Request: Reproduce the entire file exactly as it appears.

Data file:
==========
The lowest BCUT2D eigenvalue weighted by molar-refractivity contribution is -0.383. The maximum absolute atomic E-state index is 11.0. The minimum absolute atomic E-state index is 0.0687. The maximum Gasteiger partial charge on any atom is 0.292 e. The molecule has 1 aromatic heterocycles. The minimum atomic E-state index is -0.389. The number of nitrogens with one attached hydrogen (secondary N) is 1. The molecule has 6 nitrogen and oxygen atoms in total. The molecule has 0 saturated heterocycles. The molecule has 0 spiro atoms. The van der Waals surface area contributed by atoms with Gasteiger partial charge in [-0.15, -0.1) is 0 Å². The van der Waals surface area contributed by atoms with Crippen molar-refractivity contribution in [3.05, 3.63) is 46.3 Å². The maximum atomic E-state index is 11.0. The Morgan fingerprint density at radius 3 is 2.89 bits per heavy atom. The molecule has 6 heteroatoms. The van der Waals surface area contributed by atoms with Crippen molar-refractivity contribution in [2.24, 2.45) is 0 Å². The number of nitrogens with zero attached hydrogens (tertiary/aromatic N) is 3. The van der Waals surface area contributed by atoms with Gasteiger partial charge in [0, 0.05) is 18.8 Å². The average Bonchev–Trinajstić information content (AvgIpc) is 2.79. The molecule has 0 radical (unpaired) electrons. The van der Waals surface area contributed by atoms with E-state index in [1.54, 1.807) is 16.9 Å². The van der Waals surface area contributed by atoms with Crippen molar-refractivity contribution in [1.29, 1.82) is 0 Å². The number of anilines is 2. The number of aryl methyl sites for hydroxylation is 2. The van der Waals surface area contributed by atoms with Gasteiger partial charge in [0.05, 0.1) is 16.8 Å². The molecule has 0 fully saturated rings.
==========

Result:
The lowest BCUT2D eigenvalue weighted by molar-refractivity contribution is -0.383. The maximum absolute atomic E-state index is 11.0. The minimum absolute atomic E-state index is 0.0687. The maximum Gasteiger partial charge on any atom is 0.292 e. The molecule has 1 aromatic heterocycles. The minimum atomic E-state index is -0.389. The number of nitrogens with one attached hydrogen (secondary N) is 1. The molecule has 6 nitrogen and oxygen atoms in total. The molecule has 0 saturated heterocycles. The molecule has 0 spiro atoms. The van der Waals surface area contributed by atoms with Gasteiger partial charge in [-0.15, -0.1) is 0 Å². The van der Waals surface area contributed by atoms with Crippen molar-refractivity contribution in [3.05, 3.63) is 46.3 Å². The maximum atomic E-state index is 11.0. The Morgan fingerprint density at radius 3 is 2.89 bits per heavy atom. The molecule has 6 heteroatoms. The van der Waals surface area contributed by atoms with Crippen molar-refractivity contribution in [2.24, 2.45) is 0 Å². The number of nitrogens with zero attached hydrogens (tertiary/aromatic N) is 3. The van der Waals surface area contributed by atoms with Gasteiger partial charge in [0, 0.05) is 18.8 Å². The average Bonchev–Trinajstić information content (AvgIpc) is 2.79. The molecule has 0 radical (unpaired) electrons. The van der Waals surface area contributed by atoms with E-state index in [1.54, 1.807) is 16.9 Å². The van der Waals surface area contributed by atoms with Crippen molar-refractivity contribution in [1.29, 1.82) is 0 Å². The number of anilines is 2. The number of aryl methyl sites for hydroxylation is 2. The van der Waals surface area contributed by atoms with Gasteiger partial charge in [0.05, 0.1) is 16.8 Å². The molecule has 0 fully saturated rings.